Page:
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Planning on Faith this Fall Printer friendly format

 By Caitlin Bootsma

Consultant to the VIRTUS® Programs

If you are anything like me, fall signals another opportunity (like New Year's) to look afresh at routines, activitiescalendar and habits. Perhaps it is a because there is a crisp breeze in the air and leaves changing colors; or that a whole new cycle of events and activities inevitably begins as August comes to a close. Regardless, it is time to break out the wall calendar, day planner, electronic scheduler or Google calendar and start to plan and prioritize. 

All sorts of events and activities make it onto our calendars. Work, school, exercise, Sunday Mass and volunteer activities make up the framework of our days and weeks. What does not make the list immediately is prayer and spiritual practices. At first glance, this makes sense. After all, besides Mass or a religious education class we teach, we may not have a regularly scheduled spiritual activity. It is easier, we may say, to just commit to praying regularly whenever we can fit it in.

I know all too well, however, that when I do not plan for prayer to fit in my day, it often does not happen. And, naturally, when we are not rooted in prayer, we are not as prepared to care for others in our care. Of course, when someone is sick, we are having a rough day or something wonderful happens, we may remember to say "Please Lord, help me" or "Thank you, Jesus." What falls by the wayside, though, is recognizing Saints' Feast days, abstaining from meat or making some other penitential practice on Fridays, and remembering to dedicate time to God.

It may seem that we simply do not have time to fit these practices in. To some extent, this is true. Lay men and women in the world will not necessarily be able to commit to saying the Liturgy of the Hours seven times a day like some men and women religious! As a mother of small (read: rambunctious) children, daily Mass is not always plausible either. So, yes, the sorts of spiritual practices you adopt will depend somewhat on your vocation and particular circumstances.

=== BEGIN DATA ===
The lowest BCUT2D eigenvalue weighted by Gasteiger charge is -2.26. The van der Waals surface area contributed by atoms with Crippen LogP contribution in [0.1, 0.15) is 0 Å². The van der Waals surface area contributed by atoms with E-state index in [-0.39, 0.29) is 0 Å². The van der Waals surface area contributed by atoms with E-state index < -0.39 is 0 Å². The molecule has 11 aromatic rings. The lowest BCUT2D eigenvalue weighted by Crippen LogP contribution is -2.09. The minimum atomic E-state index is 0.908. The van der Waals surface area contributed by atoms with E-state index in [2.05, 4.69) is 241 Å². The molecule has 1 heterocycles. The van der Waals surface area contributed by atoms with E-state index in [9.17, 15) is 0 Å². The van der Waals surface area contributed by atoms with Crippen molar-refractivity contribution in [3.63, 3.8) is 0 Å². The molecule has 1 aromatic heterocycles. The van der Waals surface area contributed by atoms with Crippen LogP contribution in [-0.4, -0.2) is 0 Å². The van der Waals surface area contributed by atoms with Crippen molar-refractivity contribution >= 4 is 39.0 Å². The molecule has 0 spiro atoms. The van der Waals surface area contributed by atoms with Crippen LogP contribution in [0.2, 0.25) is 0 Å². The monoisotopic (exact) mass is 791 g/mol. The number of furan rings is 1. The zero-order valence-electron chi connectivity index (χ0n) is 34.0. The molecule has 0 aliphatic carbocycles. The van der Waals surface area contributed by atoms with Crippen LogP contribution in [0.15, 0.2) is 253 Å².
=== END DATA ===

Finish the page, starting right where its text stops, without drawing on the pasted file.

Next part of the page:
Yet, we are all called to offer Christ the first fruits of our lives. Just like we should prioritize giving to the Church and those in need above our mocha lattes, we should value fitting our faith into our day above more superfluous activities.

What could the prioritization of faith this fall look like to you? The following are just a few ideas, which may or may not appeal to you. Feel free to add and adapt as necessary!

  • Celebrating Feast days. Take out your parish calendar or consult an online resource that details Feast days by month. Mark down Holy Days of Obligation first, and then any other feasts that might have significance to your family or the kids to whom you minister. If you have your spouse's patron saint on the calendar ahead of time, for example, you might consider going to Mass as a family or having an extra dessert to celebrate on that day.

  • Daily prayer. Consider your daily routine and what times you would particularly want to turn to God in prayer. Do you want to begin your day with a Morning Offering? Considering adding a reminder to pray to your alarm each morning. Want to say the Angelus? Set a calendar reminder at work so that it pops up on your computer each day at noon.

  • Carve out time for visits to Church. You may be particularly blessed to have the Exposition of the Blessed Sacrament at your parish. Whether you do or do not, however, the Lord is always waiting for you in the tabernacle. Consider scheduling 15 minutes on your way to work to stop in and spend time with Jesus.  Or, taking a portion of a religious education class once a month for your students to make a short visit.

  • Confession. Depending on how often the Sacrament of Penance is offered, finding time for Confession can be tricky. Think about how often you would like to make it to Confession and put it on your calendar ahead of time. Remind those to whom you minister of the availability of the Sacrament and perhaps even schedule a time when you can all go together.

  • The Rosary and other devotionals. Almost everyone has 15 minutes to occasionally turn to the Rosary and ask the Blessed Mother for her assistance. Or, perhaps, another devotion like the Divine Mercy chaplet is more helpful to you. Think about when you can find time to pray; you may surprise yourself! I have friends who pray the Rosary on their commute, on their daily runs and before bed. 

Of course, our faith life is more than just an event on a calendar or an item on a to-do list. Yet, taking the time to plan for prayer is one more way that we can honor the Lord by making Him the center of our lives. 



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What is your opinion?
Looking at your calendar, does it have any faith-related activities marked down?
No, I go to Mass, but I do not need a calendar to remember that!
Some. It has activities like teaching religious education, bringing my kids to youth group or other volunteer opportunities.
Yes, I use my calendar to remind myself about feast days or daily devotions.
I do not even have a calendar!

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